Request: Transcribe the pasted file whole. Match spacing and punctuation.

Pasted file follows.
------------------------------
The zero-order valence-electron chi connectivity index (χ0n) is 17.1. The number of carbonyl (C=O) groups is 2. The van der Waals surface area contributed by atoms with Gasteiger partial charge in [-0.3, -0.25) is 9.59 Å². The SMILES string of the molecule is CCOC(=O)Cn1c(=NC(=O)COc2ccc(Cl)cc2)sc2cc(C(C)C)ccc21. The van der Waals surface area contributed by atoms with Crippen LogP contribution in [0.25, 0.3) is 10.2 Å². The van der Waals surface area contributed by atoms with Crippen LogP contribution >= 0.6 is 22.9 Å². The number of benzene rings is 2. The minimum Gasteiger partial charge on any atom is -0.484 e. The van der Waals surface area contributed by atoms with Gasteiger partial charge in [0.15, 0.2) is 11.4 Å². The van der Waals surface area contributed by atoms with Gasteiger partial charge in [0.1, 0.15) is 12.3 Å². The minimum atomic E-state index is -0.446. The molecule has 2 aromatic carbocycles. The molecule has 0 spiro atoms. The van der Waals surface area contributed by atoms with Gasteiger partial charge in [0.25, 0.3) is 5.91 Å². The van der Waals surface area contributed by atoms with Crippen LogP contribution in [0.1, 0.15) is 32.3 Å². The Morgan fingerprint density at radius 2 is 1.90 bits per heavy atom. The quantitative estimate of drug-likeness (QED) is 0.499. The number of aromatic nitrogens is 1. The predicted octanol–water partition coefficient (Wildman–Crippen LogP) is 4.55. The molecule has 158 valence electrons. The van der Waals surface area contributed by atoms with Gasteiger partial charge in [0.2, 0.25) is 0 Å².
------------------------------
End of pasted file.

The zero-order valence-electron chi connectivity index (χ0n) is 17.1. The number of carbonyl (C=O) groups is 2. The van der Waals surface area contributed by atoms with Gasteiger partial charge in [-0.3, -0.25) is 9.59 Å². The SMILES string of the molecule is CCOC(=O)Cn1c(=NC(=O)COc2ccc(Cl)cc2)sc2cc(C(C)C)ccc21. The van der Waals surface area contributed by atoms with Crippen LogP contribution in [0.25, 0.3) is 10.2 Å². The van der Waals surface area contributed by atoms with Crippen LogP contribution >= 0.6 is 22.9 Å². The number of benzene rings is 2. The minimum Gasteiger partial charge on any atom is -0.484 e. The van der Waals surface area contributed by atoms with Gasteiger partial charge in [0.15, 0.2) is 11.4 Å². The van der Waals surface area contributed by atoms with Gasteiger partial charge in [0.1, 0.15) is 12.3 Å². The minimum atomic E-state index is -0.446. The molecule has 2 aromatic carbocycles. The molecule has 0 spiro atoms. The van der Waals surface area contributed by atoms with Gasteiger partial charge in [0.25, 0.3) is 5.91 Å². The van der Waals surface area contributed by atoms with Crippen LogP contribution in [0.1, 0.15) is 32.3 Å². The Morgan fingerprint density at radius 2 is 1.90 bits per heavy atom. The quantitative estimate of drug-likeness (QED) is 0.499. The number of aromatic nitrogens is 1. The predicted octanol–water partition coefficient (Wildman–Crippen LogP) is 4.55. The molecule has 158 valence electrons. The van der Waals surface area contributed by atoms with Gasteiger partial charge in [0.2, 0.25) is 0 Å².